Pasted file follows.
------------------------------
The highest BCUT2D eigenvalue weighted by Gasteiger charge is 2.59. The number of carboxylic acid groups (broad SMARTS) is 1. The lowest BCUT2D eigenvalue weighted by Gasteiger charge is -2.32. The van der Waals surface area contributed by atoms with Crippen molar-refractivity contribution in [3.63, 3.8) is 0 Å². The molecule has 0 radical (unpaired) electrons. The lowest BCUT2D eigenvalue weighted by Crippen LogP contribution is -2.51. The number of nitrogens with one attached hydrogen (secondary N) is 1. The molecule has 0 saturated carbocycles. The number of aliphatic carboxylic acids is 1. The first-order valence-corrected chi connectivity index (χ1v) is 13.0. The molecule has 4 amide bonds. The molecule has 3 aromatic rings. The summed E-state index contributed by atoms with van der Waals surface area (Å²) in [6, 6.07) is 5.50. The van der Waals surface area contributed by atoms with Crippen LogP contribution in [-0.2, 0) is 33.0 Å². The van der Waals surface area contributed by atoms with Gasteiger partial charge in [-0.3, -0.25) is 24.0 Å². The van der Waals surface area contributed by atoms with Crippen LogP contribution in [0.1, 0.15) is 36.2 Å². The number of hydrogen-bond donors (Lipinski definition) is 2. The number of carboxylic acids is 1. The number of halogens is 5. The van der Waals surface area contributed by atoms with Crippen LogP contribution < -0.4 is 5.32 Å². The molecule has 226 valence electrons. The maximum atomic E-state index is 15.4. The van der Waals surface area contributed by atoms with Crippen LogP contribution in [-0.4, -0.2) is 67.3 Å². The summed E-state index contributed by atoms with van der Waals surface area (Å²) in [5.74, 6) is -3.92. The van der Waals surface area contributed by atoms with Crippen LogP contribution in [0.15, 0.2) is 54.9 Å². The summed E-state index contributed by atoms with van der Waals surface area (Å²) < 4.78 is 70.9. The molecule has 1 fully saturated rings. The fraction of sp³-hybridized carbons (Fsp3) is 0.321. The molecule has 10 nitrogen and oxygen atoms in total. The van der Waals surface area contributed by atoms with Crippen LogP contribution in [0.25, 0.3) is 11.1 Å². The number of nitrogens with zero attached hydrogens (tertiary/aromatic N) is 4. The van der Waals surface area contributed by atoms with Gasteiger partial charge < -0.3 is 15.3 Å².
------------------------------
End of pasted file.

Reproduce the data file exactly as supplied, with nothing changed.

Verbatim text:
The highest BCUT2D eigenvalue weighted by Gasteiger charge is 2.59. The number of carboxylic acid groups (broad SMARTS) is 1. The lowest BCUT2D eigenvalue weighted by Gasteiger charge is -2.32. The van der Waals surface area contributed by atoms with Crippen molar-refractivity contribution in [3.63, 3.8) is 0 Å². The molecule has 0 radical (unpaired) electrons. The lowest BCUT2D eigenvalue weighted by Crippen LogP contribution is -2.51. The number of nitrogens with one attached hydrogen (secondary N) is 1. The molecule has 0 saturated carbocycles. The number of aliphatic carboxylic acids is 1. The first-order valence-corrected chi connectivity index (χ1v) is 13.0. The molecule has 4 amide bonds. The molecule has 3 aromatic rings. The summed E-state index contributed by atoms with van der Waals surface area (Å²) in [6, 6.07) is 5.50. The van der Waals surface area contributed by atoms with Crippen LogP contribution in [-0.2, 0) is 33.0 Å². The van der Waals surface area contributed by atoms with Gasteiger partial charge in [-0.3, -0.25) is 24.0 Å². The van der Waals surface area contributed by atoms with Crippen LogP contribution in [0.1, 0.15) is 36.2 Å². The number of hydrogen-bond donors (Lipinski definition) is 2. The number of carboxylic acids is 1. The number of halogens is 5. The van der Waals surface area contributed by atoms with Crippen LogP contribution < -0.4 is 5.32 Å². The molecule has 226 valence electrons. The maximum atomic E-state index is 15.4. The van der Waals surface area contributed by atoms with Crippen LogP contribution in [-0.4, -0.2) is 67.3 Å². The summed E-state index contributed by atoms with van der Waals surface area (Å²) in [5.74, 6) is -3.92. The van der Waals surface area contributed by atoms with Crippen LogP contribution in [0.15, 0.2) is 54.9 Å². The summed E-state index contributed by atoms with van der Waals surface area (Å²) < 4.78 is 70.9. The molecule has 1 fully saturated rings. The fraction of sp³-hybridized carbons (Fsp3) is 0.321. The molecule has 10 nitrogen and oxygen atoms in total. The van der Waals surface area contributed by atoms with Crippen LogP contribution in [0.25, 0.3) is 11.1 Å². The number of nitrogens with zero attached hydrogens (tertiary/aromatic N) is 4. The van der Waals surface area contributed by atoms with Gasteiger partial charge < -0.3 is 15.3 Å².